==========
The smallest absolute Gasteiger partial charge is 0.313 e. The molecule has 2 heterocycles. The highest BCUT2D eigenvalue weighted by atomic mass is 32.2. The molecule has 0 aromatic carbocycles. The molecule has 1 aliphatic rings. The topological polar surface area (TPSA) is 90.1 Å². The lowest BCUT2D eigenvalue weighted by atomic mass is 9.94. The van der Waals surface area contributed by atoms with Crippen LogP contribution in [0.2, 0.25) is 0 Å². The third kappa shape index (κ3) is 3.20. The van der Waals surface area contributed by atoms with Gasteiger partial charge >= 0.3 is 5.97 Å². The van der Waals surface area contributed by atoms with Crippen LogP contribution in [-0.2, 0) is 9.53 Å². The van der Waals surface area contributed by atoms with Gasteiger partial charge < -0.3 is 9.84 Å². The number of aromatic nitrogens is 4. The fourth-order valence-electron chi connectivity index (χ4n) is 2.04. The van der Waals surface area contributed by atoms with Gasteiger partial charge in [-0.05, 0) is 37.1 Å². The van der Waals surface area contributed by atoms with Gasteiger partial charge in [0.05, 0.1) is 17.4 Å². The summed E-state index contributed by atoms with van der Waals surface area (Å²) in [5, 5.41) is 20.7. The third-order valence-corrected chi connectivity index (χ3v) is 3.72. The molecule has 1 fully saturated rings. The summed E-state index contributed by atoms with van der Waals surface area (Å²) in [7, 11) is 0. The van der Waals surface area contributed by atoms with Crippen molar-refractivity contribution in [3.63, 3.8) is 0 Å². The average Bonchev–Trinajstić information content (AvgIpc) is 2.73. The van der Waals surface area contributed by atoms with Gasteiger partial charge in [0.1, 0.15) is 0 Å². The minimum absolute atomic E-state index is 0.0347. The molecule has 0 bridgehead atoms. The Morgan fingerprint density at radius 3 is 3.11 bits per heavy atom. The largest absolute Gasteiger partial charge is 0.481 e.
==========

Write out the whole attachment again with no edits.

The smallest absolute Gasteiger partial charge is 0.313 e. The molecule has 2 heterocycles. The highest BCUT2D eigenvalue weighted by atomic mass is 32.2. The molecule has 0 aromatic carbocycles. The molecule has 1 aliphatic rings. The topological polar surface area (TPSA) is 90.1 Å². The lowest BCUT2D eigenvalue weighted by atomic mass is 9.94. The van der Waals surface area contributed by atoms with Crippen LogP contribution in [0.2, 0.25) is 0 Å². The third kappa shape index (κ3) is 3.20. The van der Waals surface area contributed by atoms with Gasteiger partial charge >= 0.3 is 5.97 Å². The van der Waals surface area contributed by atoms with Crippen LogP contribution in [-0.2, 0) is 9.53 Å². The van der Waals surface area contributed by atoms with Gasteiger partial charge < -0.3 is 9.84 Å². The number of aromatic nitrogens is 4. The fourth-order valence-electron chi connectivity index (χ4n) is 2.04. The van der Waals surface area contributed by atoms with Gasteiger partial charge in [-0.05, 0) is 37.1 Å². The van der Waals surface area contributed by atoms with Gasteiger partial charge in [0.05, 0.1) is 17.4 Å². The summed E-state index contributed by atoms with van der Waals surface area (Å²) in [5, 5.41) is 20.7. The third-order valence-corrected chi connectivity index (χ3v) is 3.72. The molecule has 1 fully saturated rings. The summed E-state index contributed by atoms with van der Waals surface area (Å²) in [7, 11) is 0. The van der Waals surface area contributed by atoms with Crippen molar-refractivity contribution in [3.63, 3.8) is 0 Å². The average Bonchev–Trinajstić information content (AvgIpc) is 2.73. The van der Waals surface area contributed by atoms with Gasteiger partial charge in [0.1, 0.15) is 0 Å². The minimum absolute atomic E-state index is 0.0347. The molecule has 0 bridgehead atoms. The Morgan fingerprint density at radius 3 is 3.11 bits per heavy atom. The largest absolute Gasteiger partial charge is 0.481 e.